These would be great for novel scenes that involve morgues, streets with open sewers, and long bus trips where the characters are forced to sit in the back next to the toilet and around the chain smokers.
Rose (helps maintain balance and harmony) - I was expecting a soapy floral candy and was pleasantly surprised at how mellow this candy is. It has a hint of acidity to it that gives it a roundness, kind of a like a touch of honey or a barley sugar candy. The rose isn’t very strong, but reminded me quite a bit of some of the better Turkish Delight I’ve had over the years.
I’m not quite sure what the prescription difference is between the Rose and Lavender, but it’s nice to have the same effect but not the same flavor, I suppose.
This candy would go best with pastoral scenes of mother and baby bonding, main characters grappling with losing a parent, and after scenes of characters taking late-night public transportation after a rave or evening of clubbing.
Rosemary (helps maintain mental alertness) - I have to admit I wasn’t sure if rosemary could make a good candy flavor. It’s a rather strong herb, with a distinct and rather acrid flavor if you chew the fresh needles. (If you chew the dried ones, well, you may as well kiss a porcupine.)
This one reminded me of a woodsy cough drop, kind of a menthol and spearmint flavor mixed in with a pine wreath. They little candies are quite cute, the smallest of all that I tried, with two different designs in there, one a geometric pattern and the other a little flower medallion.
These would be great when writing scenes where there is a conceit of a ticking clock of some sort and the main character must diffuse a bomb. It’s also good for courtroom dramas and jury deliberations and any novel that involves delicate surgery or analysis of lines of computer code.
They really do soothe the throat and were, along with the Licorice and Anise, my favorite of all the Apothecary’s Garden candies.
These would be perfect for novels set in orchards or with fields of flowers as well as Gothic tales featuring mysterious tribes with ancient ways. Other novels that would be a good accompaniment include those with erotic passages involving food and adventurous quests across great expanses of land and sea.
Wednesday, October 18, 2006
As National Novel Writing Month approaches my mind turns to writing-friendly candy. This is a tough category. Not only does the candy need to be neat (no sticky bits to get in the keyboard) but it also has to support the work at hand. In years past I’ve nibbled on licorice vines, Reese’s miniatures (not really recommended as they are a two-handed candy), M&Ms and orange Tootsie Pops.
This year I think I’ve found my new writing candy. It’s a little expensive at $6.50 for 150 grams (about 5.25 ounces), but writing a novel in a month is an indulgence anyway and if a few hard candies can keep me on task and perhaps ingest a little less caffeine, I’m all for it.
The Apothecary’s Garden is a line of hard candies made by Sweet Botanicals of England. Infused with different herbs and spices, they’re all drop-dead gorgeous little morsels. Not only that, they’re all natural. No freaky sweeteners, they’re just sugar, corn syrup and some spices with a little juice for color. The come in a clear plastic container, which of course gives you full view of their mouthwatertingness. (The only bad thing about this packaging is that I found them to be positively DIFFICULT to recap.) Today I’ll tackle the spices:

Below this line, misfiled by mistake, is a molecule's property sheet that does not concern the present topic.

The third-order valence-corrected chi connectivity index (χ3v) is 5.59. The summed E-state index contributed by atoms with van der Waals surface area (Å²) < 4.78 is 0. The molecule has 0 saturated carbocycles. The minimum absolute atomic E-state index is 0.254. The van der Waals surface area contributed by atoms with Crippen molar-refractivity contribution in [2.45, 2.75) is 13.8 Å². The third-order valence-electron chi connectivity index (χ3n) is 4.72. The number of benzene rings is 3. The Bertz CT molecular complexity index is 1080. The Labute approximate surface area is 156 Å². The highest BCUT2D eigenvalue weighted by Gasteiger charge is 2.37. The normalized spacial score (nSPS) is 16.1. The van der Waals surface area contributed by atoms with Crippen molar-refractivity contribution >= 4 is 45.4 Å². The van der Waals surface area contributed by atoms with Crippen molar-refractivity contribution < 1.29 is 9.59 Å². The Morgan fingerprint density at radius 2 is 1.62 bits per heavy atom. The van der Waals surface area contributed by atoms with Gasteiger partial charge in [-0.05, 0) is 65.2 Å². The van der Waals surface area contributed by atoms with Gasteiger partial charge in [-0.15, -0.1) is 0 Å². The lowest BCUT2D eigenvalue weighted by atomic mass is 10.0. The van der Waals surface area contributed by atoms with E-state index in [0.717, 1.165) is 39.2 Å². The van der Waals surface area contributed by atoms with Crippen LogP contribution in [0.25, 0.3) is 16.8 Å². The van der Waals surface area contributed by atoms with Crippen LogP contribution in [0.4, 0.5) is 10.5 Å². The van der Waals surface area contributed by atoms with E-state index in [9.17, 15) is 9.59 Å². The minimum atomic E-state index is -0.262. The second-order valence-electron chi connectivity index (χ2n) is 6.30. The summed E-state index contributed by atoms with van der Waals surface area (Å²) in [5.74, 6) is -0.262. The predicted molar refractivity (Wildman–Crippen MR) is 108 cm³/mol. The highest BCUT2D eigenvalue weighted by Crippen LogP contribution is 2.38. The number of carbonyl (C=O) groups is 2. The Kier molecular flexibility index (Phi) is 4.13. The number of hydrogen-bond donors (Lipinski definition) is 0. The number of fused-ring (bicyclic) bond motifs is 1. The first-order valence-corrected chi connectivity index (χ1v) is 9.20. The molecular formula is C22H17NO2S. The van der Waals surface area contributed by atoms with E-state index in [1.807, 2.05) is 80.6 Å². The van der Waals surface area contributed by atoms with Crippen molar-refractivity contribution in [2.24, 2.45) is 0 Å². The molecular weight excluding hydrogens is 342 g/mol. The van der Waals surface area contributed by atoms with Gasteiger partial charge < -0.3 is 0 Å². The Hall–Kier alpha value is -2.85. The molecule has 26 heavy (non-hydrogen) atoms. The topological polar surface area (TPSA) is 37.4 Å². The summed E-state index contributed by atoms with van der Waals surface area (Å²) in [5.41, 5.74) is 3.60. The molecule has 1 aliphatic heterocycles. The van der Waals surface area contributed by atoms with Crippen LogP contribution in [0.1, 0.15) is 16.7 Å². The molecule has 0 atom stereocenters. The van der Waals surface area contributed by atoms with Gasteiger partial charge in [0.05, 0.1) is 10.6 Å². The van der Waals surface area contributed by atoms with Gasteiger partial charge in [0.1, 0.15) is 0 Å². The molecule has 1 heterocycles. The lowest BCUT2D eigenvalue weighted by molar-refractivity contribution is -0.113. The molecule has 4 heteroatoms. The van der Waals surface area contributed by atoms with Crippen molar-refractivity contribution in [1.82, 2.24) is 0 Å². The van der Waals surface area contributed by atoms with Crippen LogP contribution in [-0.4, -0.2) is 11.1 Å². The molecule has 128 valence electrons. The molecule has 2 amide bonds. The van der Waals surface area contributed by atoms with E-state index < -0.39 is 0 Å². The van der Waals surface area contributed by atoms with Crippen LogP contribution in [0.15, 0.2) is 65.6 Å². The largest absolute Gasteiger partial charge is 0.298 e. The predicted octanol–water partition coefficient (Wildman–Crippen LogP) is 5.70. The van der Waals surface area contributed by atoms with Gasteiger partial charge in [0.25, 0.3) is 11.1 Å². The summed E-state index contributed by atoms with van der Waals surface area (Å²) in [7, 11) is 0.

Cinnamon & Clove - gorgeous red spheres with white stripes. They’re the size of marbles and smell of Christmas. I’m not usually keen on clove, as it reminds me of dental procedures, but this was more on the mild side. The cinnamon was spicy and has a pleasant and mellow burn with the slight floral note of the clove that was more on the violet end than the medicine side.
The candy itself is dense and sweet with few, if any, voids that can make for sharp edges to cut your tongue.
This candy would be appropriate for novels taking place on damp moors, alien infested swamp planets and anything set during the Civil War.
Chili (a useful digestive aid) - delicate little candies, no larger than a dried garbanzo (the smallest of all I tried). They’re lightly pink and have the disarming smell of cotton candy. On the tongue they start with a slight floral note of rose and are clean tasting. But after a moment the chili spice kicks in. It has a little burn, but something I feel on the tongue, nothing in the back of the throat.
This candy would be appropriate for writing time travel scenes, large spans of exposition in any style novel and of course anything set in the Southwestern US, Mexico or Central America.
Licorice & Anise (Helps Coughs and Catarrh) - beautiful large medallion-like pieces, they’re the largest of all the Apothecary’s Garden candies I tried. They’re also not a solid hard candy but a filled candy. The hard shell is a mellow licorice flavor with a liberal note of both anise and molasses (the ingredients lists brown sugar treacle). Inside is a soft, moist and grainy center of a rich brown sugar that soothes the throat (and tastes good!).
This candy would be appropriate for steampunk novels with characters involved heavily in action scenes, anything set in the middle ages, circuses or in cold climates and of course action-adventures that involve going places without proper vaccinations.
Ginger & Orange (Useful for Travel Sickness) - these are long hexagons that are squashed into rods. The smell slightly of orange and on the tongue they immediately get me tingly with a little tangy bite and the spice of the ginger. There’s a definite rooty flavor to these that overpowers any orange essence other than the color and tangy quality.
I can’t attest to their ability to stave off motion sickness, but I will in a few months when whale watch season opens and I hit the nearshore seas. I have, however, found that ginger is good for keeping the queasies at bay, so I’m looking forward to giving these a real test.
This candy would be appropriate for novels with sea voyages or taking place on spaceships with questionable inertial dampeners/artificial gravity. It is also good for consuming during scenes involving early pregnancy and dizzying passages describing architecture.